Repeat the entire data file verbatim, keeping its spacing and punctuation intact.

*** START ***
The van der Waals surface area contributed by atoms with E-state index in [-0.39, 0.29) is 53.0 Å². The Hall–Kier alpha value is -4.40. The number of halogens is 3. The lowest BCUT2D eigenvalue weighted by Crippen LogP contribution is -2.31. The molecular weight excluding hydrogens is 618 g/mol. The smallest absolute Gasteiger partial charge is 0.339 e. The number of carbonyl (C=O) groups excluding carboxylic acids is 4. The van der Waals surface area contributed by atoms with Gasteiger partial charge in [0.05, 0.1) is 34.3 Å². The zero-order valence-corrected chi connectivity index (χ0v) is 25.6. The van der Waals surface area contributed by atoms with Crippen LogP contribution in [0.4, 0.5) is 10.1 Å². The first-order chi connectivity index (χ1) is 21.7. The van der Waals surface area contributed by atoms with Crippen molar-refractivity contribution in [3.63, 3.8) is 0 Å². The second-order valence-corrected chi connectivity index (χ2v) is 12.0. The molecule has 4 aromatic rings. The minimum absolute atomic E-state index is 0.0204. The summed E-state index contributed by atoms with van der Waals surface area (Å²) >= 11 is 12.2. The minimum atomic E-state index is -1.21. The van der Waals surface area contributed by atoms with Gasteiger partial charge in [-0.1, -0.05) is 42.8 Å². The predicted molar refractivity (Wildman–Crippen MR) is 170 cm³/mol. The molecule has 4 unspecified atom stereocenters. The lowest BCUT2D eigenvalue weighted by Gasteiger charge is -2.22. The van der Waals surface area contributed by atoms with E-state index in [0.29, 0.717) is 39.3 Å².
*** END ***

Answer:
The van der Waals surface area contributed by atoms with E-state index in [-0.39, 0.29) is 53.0 Å². The Hall–Kier alpha value is -4.40. The number of halogens is 3. The lowest BCUT2D eigenvalue weighted by Crippen LogP contribution is -2.31. The molecular weight excluding hydrogens is 618 g/mol. The smallest absolute Gasteiger partial charge is 0.339 e. The number of carbonyl (C=O) groups excluding carboxylic acids is 4. The van der Waals surface area contributed by atoms with Gasteiger partial charge in [0.05, 0.1) is 34.3 Å². The zero-order valence-corrected chi connectivity index (χ0v) is 25.6. The van der Waals surface area contributed by atoms with Crippen LogP contribution in [0.4, 0.5) is 10.1 Å². The first-order chi connectivity index (χ1) is 21.7. The van der Waals surface area contributed by atoms with Crippen molar-refractivity contribution in [3.63, 3.8) is 0 Å². The second-order valence-corrected chi connectivity index (χ2v) is 12.0. The molecule has 4 aromatic rings. The minimum absolute atomic E-state index is 0.0204. The summed E-state index contributed by atoms with van der Waals surface area (Å²) >= 11 is 12.2. The minimum atomic E-state index is -1.21. The van der Waals surface area contributed by atoms with Gasteiger partial charge in [-0.1, -0.05) is 42.8 Å². The predicted molar refractivity (Wildman–Crippen MR) is 170 cm³/mol. The molecule has 4 unspecified atom stereocenters. The lowest BCUT2D eigenvalue weighted by Gasteiger charge is -2.22. The van der Waals surface area contributed by atoms with E-state index in [0.29, 0.717) is 39.3 Å².